I recognise that people define themselves in many ways but for this article the term “People of Colour” includes Black, Coloured, Indian as all these people experience racial oppression by the systems in our country. However I affirm the individual, uniqueness of each human being and recognize we are not defined by our skin colour.
Let’s get vocal…
If you are like me, then your heart has been crushed by all the racist attitudes, thoughts and opinions that have been expressed in our country recently. I’m grateful for voices of those who have boldly declared their commitment to changing the atmosphere and social vibe in our country by speaking out whenever any act of racism is witnessed. Calling out racist speech and actions is so vital, but we don’t have to wait for someone to show us their racism before we start taking action. This post is to share some ideas of how we can proactively use our voice to question the outcomes of racist thinking. We can challenge things that seem so normal to us in our South African context, but are actually racist in nature and are often also maintaining the inequalities in our land. How we use our wealth and resources is a crucial question, and being proactive in the land discussion is also important, but I will not be focusing on these in this post. Not all of these are my original thoughts, but I’ve gathered ideas from various conversations online and off. I’m not proposing that everyone should be doing all of these things. But I hope that as you read through these ideas and questions, something will strike a chord with you. One last note, this post is aimed at white people who understand and embrace the notion of “white privilege” and are thinking through how to be an ally to people of colour in the fight against racism, and are looking for ways to participate in the dismantling of white power and privilege.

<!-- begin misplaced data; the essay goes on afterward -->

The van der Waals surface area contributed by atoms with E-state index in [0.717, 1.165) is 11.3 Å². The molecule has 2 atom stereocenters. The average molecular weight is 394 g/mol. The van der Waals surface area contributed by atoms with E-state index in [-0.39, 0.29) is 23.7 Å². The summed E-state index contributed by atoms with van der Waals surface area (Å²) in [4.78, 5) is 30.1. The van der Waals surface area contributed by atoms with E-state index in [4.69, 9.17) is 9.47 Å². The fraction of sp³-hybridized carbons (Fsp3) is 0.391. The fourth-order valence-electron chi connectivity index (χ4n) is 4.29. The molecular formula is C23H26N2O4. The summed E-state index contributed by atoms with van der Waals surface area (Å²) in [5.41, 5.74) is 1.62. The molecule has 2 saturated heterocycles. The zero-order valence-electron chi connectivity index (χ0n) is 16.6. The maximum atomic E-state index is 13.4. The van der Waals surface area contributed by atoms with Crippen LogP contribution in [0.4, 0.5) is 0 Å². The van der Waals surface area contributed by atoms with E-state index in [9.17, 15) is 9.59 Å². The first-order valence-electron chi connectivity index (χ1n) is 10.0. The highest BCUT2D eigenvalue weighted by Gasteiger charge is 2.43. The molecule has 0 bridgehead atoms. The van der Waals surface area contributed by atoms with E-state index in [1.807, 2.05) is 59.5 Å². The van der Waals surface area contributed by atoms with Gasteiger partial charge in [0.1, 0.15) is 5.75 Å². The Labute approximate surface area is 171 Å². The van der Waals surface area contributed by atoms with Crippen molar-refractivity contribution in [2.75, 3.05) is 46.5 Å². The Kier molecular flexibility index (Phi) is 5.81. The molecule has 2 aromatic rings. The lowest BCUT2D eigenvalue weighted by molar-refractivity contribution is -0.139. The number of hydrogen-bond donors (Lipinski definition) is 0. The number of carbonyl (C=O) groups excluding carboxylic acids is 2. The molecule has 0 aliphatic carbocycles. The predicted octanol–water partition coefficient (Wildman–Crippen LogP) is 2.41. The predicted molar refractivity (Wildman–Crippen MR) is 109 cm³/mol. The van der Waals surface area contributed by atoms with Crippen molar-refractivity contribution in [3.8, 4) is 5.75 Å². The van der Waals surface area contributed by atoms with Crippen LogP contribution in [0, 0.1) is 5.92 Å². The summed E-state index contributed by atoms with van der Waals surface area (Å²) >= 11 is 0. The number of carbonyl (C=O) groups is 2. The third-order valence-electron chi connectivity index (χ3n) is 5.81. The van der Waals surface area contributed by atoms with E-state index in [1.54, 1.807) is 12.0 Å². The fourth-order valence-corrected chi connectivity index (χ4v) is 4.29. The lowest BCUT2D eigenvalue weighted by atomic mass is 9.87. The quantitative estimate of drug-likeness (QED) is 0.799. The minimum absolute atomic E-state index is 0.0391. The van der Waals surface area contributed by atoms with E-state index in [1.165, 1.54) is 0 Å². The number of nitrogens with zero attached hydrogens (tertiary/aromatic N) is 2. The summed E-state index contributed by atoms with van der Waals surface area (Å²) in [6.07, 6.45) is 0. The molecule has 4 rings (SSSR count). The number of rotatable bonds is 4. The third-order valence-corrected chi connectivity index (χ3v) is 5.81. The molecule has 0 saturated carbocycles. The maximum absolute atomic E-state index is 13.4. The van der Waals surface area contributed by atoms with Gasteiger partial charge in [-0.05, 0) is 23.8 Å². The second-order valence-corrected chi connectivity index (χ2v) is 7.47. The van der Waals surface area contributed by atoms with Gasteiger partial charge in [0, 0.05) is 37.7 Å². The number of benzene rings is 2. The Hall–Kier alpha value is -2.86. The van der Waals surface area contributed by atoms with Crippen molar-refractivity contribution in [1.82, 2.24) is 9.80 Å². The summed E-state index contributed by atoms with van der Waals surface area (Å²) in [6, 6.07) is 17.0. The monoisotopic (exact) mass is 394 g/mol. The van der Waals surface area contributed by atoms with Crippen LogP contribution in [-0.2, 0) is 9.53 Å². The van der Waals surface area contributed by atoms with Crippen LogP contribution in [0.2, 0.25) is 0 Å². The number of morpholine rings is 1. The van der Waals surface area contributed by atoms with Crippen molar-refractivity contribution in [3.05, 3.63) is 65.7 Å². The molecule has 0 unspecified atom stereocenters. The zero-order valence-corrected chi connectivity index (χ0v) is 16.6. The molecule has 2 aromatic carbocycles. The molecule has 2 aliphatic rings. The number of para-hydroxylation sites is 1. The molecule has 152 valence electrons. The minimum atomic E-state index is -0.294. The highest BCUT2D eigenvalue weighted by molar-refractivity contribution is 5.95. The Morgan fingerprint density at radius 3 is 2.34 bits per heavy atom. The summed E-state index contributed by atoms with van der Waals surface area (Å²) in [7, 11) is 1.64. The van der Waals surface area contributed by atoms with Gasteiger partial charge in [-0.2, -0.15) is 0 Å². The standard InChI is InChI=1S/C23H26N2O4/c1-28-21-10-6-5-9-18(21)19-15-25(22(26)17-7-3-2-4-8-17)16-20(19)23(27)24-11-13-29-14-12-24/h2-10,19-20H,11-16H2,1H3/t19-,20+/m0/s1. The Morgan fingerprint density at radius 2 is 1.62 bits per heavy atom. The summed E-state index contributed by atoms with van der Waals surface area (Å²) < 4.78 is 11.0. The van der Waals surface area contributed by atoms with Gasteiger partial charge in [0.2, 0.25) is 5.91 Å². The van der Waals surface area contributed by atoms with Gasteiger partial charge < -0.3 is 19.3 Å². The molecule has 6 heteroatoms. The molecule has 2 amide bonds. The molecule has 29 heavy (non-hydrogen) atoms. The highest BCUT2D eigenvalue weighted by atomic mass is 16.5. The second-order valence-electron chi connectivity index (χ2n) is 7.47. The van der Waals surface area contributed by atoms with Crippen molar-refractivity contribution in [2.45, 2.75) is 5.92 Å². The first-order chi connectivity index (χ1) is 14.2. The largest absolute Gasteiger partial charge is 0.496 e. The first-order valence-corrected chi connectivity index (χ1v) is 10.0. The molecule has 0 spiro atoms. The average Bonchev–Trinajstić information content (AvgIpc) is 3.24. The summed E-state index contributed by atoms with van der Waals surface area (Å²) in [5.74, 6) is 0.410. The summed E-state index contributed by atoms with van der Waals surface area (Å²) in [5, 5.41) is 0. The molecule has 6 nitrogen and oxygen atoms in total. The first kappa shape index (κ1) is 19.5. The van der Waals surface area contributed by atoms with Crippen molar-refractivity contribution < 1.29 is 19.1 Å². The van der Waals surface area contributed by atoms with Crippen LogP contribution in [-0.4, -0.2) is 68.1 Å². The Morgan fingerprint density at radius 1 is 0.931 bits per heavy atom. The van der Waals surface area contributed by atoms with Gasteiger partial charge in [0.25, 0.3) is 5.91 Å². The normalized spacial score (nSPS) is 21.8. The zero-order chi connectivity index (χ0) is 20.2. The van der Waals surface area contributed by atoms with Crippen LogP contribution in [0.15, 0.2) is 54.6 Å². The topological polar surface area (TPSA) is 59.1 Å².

Let’s Influence our Workplaces